Paul Taylor

How best to judge Microsoft’s next-generation tablet, the Surface Pro 3, which was unveiled by its new chief executive Satya Nadella at an event in New York on Tuesday?

One way would be to compare it to its previous incarnation, which received a more positive critical response for its improved features, but still did not really make a dent in the market share of Apple iOS or Android devices – Microsoft has recorded about $2.64bn in Surface sales so far. For comparison, Apple sold $7.6bn worth of iPads in the latest quarter alone.

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Microsoft is expected to unveil a third generation version of its Surface tablet later on Tuesday.

Then again, it might not.

What’s likely to come out of its New York event (4pm London time, webcast here ) has been kept tightly under wraps by the company, leading to speculation that ranges from a Surface “mini” being shown to a larger 12-inch tablet, to nothing more than tweaks to existing models.

Whatever is in store, Microsoft needs some fairly dramatic improvements for Surface to come anywhere close to matching the iPad’s appeal. Read more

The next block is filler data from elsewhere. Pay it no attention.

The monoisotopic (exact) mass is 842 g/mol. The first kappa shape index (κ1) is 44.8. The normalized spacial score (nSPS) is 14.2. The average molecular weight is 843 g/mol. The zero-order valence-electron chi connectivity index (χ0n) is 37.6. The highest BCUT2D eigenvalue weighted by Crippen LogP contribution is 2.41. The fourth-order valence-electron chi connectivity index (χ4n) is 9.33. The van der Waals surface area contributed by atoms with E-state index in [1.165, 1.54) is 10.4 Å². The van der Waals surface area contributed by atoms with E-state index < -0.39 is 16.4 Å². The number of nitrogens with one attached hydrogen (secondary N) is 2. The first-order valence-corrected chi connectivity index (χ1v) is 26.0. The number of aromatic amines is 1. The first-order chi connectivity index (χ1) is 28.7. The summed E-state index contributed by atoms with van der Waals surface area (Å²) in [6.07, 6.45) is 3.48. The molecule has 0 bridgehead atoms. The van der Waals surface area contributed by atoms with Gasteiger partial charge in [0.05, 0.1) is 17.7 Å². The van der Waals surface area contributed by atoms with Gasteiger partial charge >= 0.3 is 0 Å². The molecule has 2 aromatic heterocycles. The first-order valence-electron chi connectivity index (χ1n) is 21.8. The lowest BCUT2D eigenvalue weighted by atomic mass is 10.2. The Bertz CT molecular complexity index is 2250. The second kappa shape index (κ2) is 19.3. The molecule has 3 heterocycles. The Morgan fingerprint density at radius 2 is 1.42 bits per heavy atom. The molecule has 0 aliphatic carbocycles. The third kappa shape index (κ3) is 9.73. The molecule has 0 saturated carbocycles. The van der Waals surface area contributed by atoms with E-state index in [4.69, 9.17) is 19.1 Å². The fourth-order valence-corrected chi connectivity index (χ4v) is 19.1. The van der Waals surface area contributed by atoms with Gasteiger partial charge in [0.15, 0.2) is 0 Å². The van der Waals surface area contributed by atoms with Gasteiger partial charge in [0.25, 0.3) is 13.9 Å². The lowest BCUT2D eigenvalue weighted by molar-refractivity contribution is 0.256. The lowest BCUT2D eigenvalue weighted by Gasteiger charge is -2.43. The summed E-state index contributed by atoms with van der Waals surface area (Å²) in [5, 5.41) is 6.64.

From the FT’s Charles Clover in Moscow:

Russia’s gas monopoly Gazprom has ordered a custom-built, $3.7m gadget for its chief executive Alexei Miller to help him run the company, according to tender documents posted on the company’s website on Tuesday.

Gazprom says that the bespoke device is not just a run-of-the-mill tablet computer, but an “integrated workstation” for Mr Miller. The company is frequently under fire for spending too much money on everything from the 2014 winter Olympics in Sochi to steel pipe. Read more

Google’s tablet and living-room media device, unveiled at its annual developer conference, were enough to have some Google fans and tech commentators fawning over the company. Google also stepped it up another notch with a demonstration of the prototype Google Glass and a promise to turn it into a product by early 2014, reminding us that Google still has huge technology ambition – though some were not sure sure the company was taking the right direction. Read more

The way in which a new product is unveiled can sometimes be just as important as the product itself. However, in Microsoft’s case this week, a few hiccups didn’t appear to distract some tech commentators from writing glowing reviews of the company’s tablet computer, Surface, announced on Monday.  Read more

Robin Kwong